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West Bank and the Gaza Strip

2014 Findings on the Worst Forms of Child Labor

Minimal Advancement

In 2014, the Palestinian Authority (PA) made a minimal advancement in efforts to eliminate the worst forms of child labor in the areas of the West Bank under its control. The PA acceded to the UN CRC and the UN CRC Optional Protocol on Armed Conflict. However, children in the West Bank and the Gaza Strip are engaged in child labor, including in agriculture and in work on the street. The PA's legal framework does not include prohibitions against forced labor or human trafficking. The PA also lacks programs to prevent or eliminate the worst forms of child labor.

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I. Prevalence and Sectoral Distribution of Child Labor

Children in the West Bank and the Gaza Strip are engaged in child labor, including in agriculture and in work on the street.(1-3) Table 1 provides key indicators on children's work and education in the West Bank and the Gaza Strip. Data on some of these indicators are not available from the sources used in this report.

Table 1. Statistics on Children's Work and Education

Working children, ages 5 to 14 (% and population):

Unavailable

School attendance, ages 5 to 14 (%):

Unavailable

Children combining work and school, ages 7 to 14 (%):

Unavailable

Primary completion rate (%):

90.2

Source for primary completion rate: Data from 2012, published by UNESCO Institute for Statistics, 2015.(4)
Data were unavailable from Understanding Children's Work Project's analysis, 2014.(5)

Based on a review of available information, Table 2 provides an overview of children's work by sector and activity.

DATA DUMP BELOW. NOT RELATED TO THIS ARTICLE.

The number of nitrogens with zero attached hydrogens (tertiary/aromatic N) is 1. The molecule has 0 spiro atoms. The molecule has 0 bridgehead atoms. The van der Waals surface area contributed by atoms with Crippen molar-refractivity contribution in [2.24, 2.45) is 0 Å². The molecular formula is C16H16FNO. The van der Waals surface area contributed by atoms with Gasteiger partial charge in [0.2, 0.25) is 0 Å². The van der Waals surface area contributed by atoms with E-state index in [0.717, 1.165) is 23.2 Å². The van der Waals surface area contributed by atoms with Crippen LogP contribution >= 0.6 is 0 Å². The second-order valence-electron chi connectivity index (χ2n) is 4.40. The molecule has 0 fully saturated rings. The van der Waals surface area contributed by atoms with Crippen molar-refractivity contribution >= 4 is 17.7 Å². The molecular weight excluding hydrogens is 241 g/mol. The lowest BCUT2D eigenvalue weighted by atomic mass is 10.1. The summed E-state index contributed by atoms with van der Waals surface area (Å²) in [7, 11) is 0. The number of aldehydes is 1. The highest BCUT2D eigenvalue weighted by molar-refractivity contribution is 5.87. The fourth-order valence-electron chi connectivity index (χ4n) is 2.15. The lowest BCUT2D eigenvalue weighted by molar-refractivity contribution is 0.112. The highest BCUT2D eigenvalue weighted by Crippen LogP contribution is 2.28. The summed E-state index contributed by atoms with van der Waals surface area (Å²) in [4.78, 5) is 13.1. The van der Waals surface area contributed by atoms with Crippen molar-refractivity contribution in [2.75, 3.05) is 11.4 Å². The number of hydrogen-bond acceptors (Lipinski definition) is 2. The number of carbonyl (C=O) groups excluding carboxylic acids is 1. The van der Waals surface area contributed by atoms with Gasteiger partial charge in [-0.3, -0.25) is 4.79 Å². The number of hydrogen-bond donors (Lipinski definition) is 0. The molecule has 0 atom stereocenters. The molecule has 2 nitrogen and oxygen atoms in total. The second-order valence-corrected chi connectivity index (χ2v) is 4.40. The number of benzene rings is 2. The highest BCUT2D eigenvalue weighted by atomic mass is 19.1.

Table 2. Overview of Children's Work by Sector and Activity

Sector/Industry

Activity

Agriculture

Cultivating asparagus,* dates,* eggplants,* onions,* sweet peppers,* tomatoes,* and marijuana* (6-9)

Fishing,* activities unknown (1, 7, 10)

Raising livestock, including poultry,* goats,* and sheep* (1, 7, 11)

Industry

Construction,† including demolishing buildings and collecting pebbles and gravel for construction purposes (1, 2, 7, 10-17)

Manufacturing, activities unknown (1, 2, 13, 14, 16, 17)

Blacksmithing* (1)

Services

Street vending and trading (1, 2, 13, 15, 17)

Portering (1, 7, 13)

Working in auto body shops and metal workshops (1, 7, 12, 13, 16)

Working in shops, restaurants, or hotels (1, 2, 17)

Transportation* (17)

Collecting scrap metal and solid waste† (1, 2, 10, 14, 16, 17)

Scavenging garbage* (18)

Categorical Worst Forms of Child Labor‡

Used in illicit activities, including smuggling drugs* (7, 19)

Smuggling food and other goods (9, 13)

Used in armed conflict* in Gaza (20)

Work in agriculture and begging each as a result of human trafficking (19, 21-23)

Commercial sexual exploitation as a result of human trafficking (19, 23, 24)

* Evidence of this activity is limited and/or the extent of the problem is unknown.
† Determined by national law or regulation as hazardous and, as such, relevant to Article 3 (d) of ILO C. 182.
‡ Child labor understood as the worst forms of child labor per se under Article 3(a) — (c) of ILO C. 182.

According to the Ministry of Labor (MOL), there were approximately 104,000 children working in the West Bank and Gaza. Based on a labor survey conducted by various NGOs and financed by the EU, the three sectors in which most children worked were commerce (24.3%), agriculture (22.1%), and street vending (16.8%).(3)

Children are vulnerable to child labor in the agricultural sector partly due to the inability of the Palestinian Authority (PA) to enforce the law in Area C agricultural fields and settlements in the West Bank. There are reports of child labor in Israeli agricultral settlements in the Jordan Valley where children work in excessive heat and are exposed to dangerous pesticides.(8, 9)

Although in the past children were paid to smuggle goods through Gaza's tunnels, in 2014 most smuggling tunnels were closed.(2, 25-27) The Ministry of Social Affairs (MOSA) reported that in 2014 children were used to smuggle items such as drugs from the West Bank into Israel.(9) Reports point to military training of children as young as age 12 by Hamas and at least one case in which a child was used as a human shield and informant by Israeli forces in 2014.(28-30) There are reports of child trafficking from the West Bank and Gaza into Israel as well as within the West Bank.(19, 24) Children were trafficked from the West Bank into Israel for begging.(3)